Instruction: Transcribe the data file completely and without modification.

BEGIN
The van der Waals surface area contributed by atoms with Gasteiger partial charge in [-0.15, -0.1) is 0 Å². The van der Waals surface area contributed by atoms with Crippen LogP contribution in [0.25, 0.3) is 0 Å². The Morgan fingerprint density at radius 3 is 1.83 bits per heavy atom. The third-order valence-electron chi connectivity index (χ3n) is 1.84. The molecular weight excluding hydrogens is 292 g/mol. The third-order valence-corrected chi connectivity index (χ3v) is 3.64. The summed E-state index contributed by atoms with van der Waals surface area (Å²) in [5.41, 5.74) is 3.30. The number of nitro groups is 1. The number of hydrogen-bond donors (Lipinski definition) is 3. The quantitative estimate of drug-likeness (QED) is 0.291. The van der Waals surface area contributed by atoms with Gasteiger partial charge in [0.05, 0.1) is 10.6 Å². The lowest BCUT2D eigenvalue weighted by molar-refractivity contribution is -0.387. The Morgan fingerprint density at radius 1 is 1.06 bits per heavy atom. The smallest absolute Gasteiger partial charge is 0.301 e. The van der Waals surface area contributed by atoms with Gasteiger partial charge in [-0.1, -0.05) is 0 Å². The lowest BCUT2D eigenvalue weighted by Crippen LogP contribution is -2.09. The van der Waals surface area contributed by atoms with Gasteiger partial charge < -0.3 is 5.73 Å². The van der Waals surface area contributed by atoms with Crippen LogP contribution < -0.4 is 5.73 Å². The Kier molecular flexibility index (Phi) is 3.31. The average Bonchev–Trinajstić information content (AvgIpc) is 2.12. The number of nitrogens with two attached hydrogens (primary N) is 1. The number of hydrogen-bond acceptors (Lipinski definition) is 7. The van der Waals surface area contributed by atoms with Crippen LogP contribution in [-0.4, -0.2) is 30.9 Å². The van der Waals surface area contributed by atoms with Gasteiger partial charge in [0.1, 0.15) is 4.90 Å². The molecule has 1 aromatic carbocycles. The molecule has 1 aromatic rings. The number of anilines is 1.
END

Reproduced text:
The van der Waals surface area contributed by atoms with Gasteiger partial charge in [-0.15, -0.1) is 0 Å². The van der Waals surface area contributed by atoms with Crippen LogP contribution in [0.25, 0.3) is 0 Å². The Morgan fingerprint density at radius 3 is 1.83 bits per heavy atom. The third-order valence-electron chi connectivity index (χ3n) is 1.84. The molecular weight excluding hydrogens is 292 g/mol. The third-order valence-corrected chi connectivity index (χ3v) is 3.64. The summed E-state index contributed by atoms with van der Waals surface area (Å²) in [5.41, 5.74) is 3.30. The number of nitro groups is 1. The number of hydrogen-bond donors (Lipinski definition) is 3. The quantitative estimate of drug-likeness (QED) is 0.291. The van der Waals surface area contributed by atoms with Gasteiger partial charge in [0.05, 0.1) is 10.6 Å². The lowest BCUT2D eigenvalue weighted by molar-refractivity contribution is -0.387. The Morgan fingerprint density at radius 1 is 1.06 bits per heavy atom. The smallest absolute Gasteiger partial charge is 0.301 e. The van der Waals surface area contributed by atoms with Gasteiger partial charge in [-0.1, -0.05) is 0 Å². The lowest BCUT2D eigenvalue weighted by Crippen LogP contribution is -2.09. The van der Waals surface area contributed by atoms with Gasteiger partial charge < -0.3 is 5.73 Å². The van der Waals surface area contributed by atoms with Crippen LogP contribution < -0.4 is 5.73 Å². The Kier molecular flexibility index (Phi) is 3.31. The average Bonchev–Trinajstić information content (AvgIpc) is 2.12. The number of nitrogens with two attached hydrogens (primary N) is 1. The number of hydrogen-bond acceptors (Lipinski definition) is 7. The van der Waals surface area contributed by atoms with Crippen LogP contribution in [-0.4, -0.2) is 30.9 Å². The van der Waals surface area contributed by atoms with Gasteiger partial charge in [0.1, 0.15) is 4.90 Å². The molecule has 1 aromatic carbocycles. The molecule has 1 aromatic rings. The number of anilines is 1.